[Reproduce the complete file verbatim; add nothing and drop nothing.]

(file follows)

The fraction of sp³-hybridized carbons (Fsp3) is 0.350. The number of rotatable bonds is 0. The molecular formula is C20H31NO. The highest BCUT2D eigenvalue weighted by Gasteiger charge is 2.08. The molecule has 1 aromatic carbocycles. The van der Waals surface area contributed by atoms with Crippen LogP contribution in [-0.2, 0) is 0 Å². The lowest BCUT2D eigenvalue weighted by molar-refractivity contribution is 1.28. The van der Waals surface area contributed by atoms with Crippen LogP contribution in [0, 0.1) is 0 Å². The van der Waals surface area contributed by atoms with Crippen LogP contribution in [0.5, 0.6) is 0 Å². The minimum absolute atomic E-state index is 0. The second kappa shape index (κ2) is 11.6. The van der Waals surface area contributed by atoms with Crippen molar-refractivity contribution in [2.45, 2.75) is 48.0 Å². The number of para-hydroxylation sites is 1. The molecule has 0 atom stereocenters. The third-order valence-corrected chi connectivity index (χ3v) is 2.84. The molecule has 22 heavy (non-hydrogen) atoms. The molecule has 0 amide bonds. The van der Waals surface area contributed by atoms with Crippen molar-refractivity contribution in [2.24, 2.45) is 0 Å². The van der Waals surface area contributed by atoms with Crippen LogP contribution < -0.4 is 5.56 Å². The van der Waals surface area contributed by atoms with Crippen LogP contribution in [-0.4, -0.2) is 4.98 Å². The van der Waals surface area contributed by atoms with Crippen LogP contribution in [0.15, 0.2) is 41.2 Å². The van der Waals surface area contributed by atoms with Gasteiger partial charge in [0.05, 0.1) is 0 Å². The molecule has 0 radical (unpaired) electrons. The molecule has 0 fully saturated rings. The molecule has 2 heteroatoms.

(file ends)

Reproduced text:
The fraction of sp³-hybridized carbons (Fsp3) is 0.350. The number of rotatable bonds is 0. The molecular formula is C20H31NO. The highest BCUT2D eigenvalue weighted by Gasteiger charge is 2.08. The molecule has 1 aromatic carbocycles. The van der Waals surface area contributed by atoms with Crippen LogP contribution in [-0.2, 0) is 0 Å². The lowest BCUT2D eigenvalue weighted by molar-refractivity contribution is 1.28. The van der Waals surface area contributed by atoms with Crippen LogP contribution in [0, 0.1) is 0 Å². The van der Waals surface area contributed by atoms with Crippen LogP contribution in [0.5, 0.6) is 0 Å². The minimum absolute atomic E-state index is 0. The second kappa shape index (κ2) is 11.6. The van der Waals surface area contributed by atoms with Crippen molar-refractivity contribution in [2.45, 2.75) is 48.0 Å². The number of para-hydroxylation sites is 1. The molecule has 0 atom stereocenters. The third-order valence-corrected chi connectivity index (χ3v) is 2.84. The molecule has 22 heavy (non-hydrogen) atoms. The molecule has 0 amide bonds. The van der Waals surface area contributed by atoms with Crippen molar-refractivity contribution in [2.24, 2.45) is 0 Å². The van der Waals surface area contributed by atoms with Crippen LogP contribution < -0.4 is 5.56 Å². The van der Waals surface area contributed by atoms with Crippen LogP contribution in [-0.4, -0.2) is 4.98 Å². The van der Waals surface area contributed by atoms with Crippen LogP contribution in [0.15, 0.2) is 41.2 Å². The van der Waals surface area contributed by atoms with Gasteiger partial charge in [0.05, 0.1) is 0 Å². The molecule has 0 radical (unpaired) electrons. The molecule has 0 fully saturated rings. The molecule has 2 heteroatoms.